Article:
More Information about Returning the Vehicle and Paying Any Amounts Owed or Receiving Any Surplus
You may return the vehicle at the end of an open-end lease. In an open-end lease, you are responsible for any difference if the actual value of the vehicle at scheduled termination is less than the residual value stated in your lease. However, federal law establishes a three-payment rule that may limit your lease-end liability, as described below. Conversely, in most open-end leases you are entitled to a refund if the actual value is greater than the residual value stated in your lease. Example
If you return the vehicle to the lessor at the scheduled end of the term, a turn-in date will be arranged, at which time the vehicle will be inspected for excessive wear and tear or other damages and the vehicle's odometer will be checked for excess mileage. Some lessors also require or permit you to have the vehicle inspected for excessive wear and excess mileage before the scheduled termination date. Early inspection gives you notice of any expected excessive wear or excess mileage charges.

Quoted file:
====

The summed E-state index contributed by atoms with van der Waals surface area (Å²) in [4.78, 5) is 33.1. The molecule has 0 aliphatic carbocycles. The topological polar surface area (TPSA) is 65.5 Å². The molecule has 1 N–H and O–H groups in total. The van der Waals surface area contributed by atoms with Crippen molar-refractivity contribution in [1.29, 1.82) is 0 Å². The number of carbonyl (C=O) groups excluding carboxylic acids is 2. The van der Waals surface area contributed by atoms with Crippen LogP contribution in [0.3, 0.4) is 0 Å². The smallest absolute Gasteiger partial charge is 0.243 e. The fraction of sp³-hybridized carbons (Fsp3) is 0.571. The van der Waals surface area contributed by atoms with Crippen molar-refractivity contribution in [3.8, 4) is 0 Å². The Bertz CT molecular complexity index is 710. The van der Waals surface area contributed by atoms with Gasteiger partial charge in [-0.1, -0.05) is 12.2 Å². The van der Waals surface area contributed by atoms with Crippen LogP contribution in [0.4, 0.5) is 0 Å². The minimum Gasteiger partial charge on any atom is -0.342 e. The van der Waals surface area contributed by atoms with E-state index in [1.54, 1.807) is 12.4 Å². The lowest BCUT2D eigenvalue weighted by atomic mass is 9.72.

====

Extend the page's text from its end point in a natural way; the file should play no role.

Three-payment rule. The Consumer Leasing Act provides consumers with some protections against unreasonable end-of-term charges in open-ended leases. Assuming that you have met the mileage and wear standards, the residual value is considered unreasonable if it exceeds the realized value by more than three times the base monthly payment. If you believe the amount owed at the end of the lease term is unreasonable and refuse to pay, the lessor or assignee may attempt to prove that the residual value was reasonable when it was set at the beginning of the lease. However, if you cannot reach a settlement with the lessor or assignee, you cannot be forced to pay the excess amount unless the lessor or assignee brings a successful court action and pays your reasonable attorney's fees. (See the glossary entry Open-end lease.) Example